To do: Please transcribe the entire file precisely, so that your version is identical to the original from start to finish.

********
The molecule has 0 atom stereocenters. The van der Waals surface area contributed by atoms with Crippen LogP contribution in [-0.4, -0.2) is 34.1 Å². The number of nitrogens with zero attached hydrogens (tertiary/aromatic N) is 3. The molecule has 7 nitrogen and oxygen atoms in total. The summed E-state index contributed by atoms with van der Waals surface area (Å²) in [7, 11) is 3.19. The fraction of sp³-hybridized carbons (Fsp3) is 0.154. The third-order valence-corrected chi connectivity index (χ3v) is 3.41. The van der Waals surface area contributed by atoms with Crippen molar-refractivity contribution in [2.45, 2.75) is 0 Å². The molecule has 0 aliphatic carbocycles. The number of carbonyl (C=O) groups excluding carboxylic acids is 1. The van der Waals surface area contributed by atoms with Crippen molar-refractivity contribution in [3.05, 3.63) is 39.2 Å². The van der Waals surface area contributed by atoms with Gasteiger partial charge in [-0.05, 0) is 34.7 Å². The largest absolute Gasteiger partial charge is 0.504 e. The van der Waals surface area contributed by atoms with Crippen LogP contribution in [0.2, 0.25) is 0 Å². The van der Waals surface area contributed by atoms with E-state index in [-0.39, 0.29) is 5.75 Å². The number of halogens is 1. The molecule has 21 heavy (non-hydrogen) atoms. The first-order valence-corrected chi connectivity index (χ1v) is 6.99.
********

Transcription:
The molecule has 0 atom stereocenters. The van der Waals surface area contributed by atoms with Crippen LogP contribution in [-0.4, -0.2) is 34.1 Å². The number of nitrogens with zero attached hydrogens (tertiary/aromatic N) is 3. The molecule has 7 nitrogen and oxygen atoms in total. The summed E-state index contributed by atoms with van der Waals surface area (Å²) in [7, 11) is 3.19. The fraction of sp³-hybridized carbons (Fsp3) is 0.154. The third-order valence-corrected chi connectivity index (χ3v) is 3.41. The van der Waals surface area contributed by atoms with Crippen molar-refractivity contribution in [2.45, 2.75) is 0 Å². The molecule has 0 aliphatic carbocycles. The number of carbonyl (C=O) groups excluding carboxylic acids is 1. The van der Waals surface area contributed by atoms with Crippen molar-refractivity contribution in [3.05, 3.63) is 39.2 Å². The van der Waals surface area contributed by atoms with Gasteiger partial charge in [-0.05, 0) is 34.7 Å². The largest absolute Gasteiger partial charge is 0.504 e. The van der Waals surface area contributed by atoms with Crippen LogP contribution in [0.2, 0.25) is 0 Å². The van der Waals surface area contributed by atoms with E-state index in [-0.39, 0.29) is 5.75 Å². The number of halogens is 1. The molecule has 21 heavy (non-hydrogen) atoms. The first-order valence-corrected chi connectivity index (χ1v) is 6.99.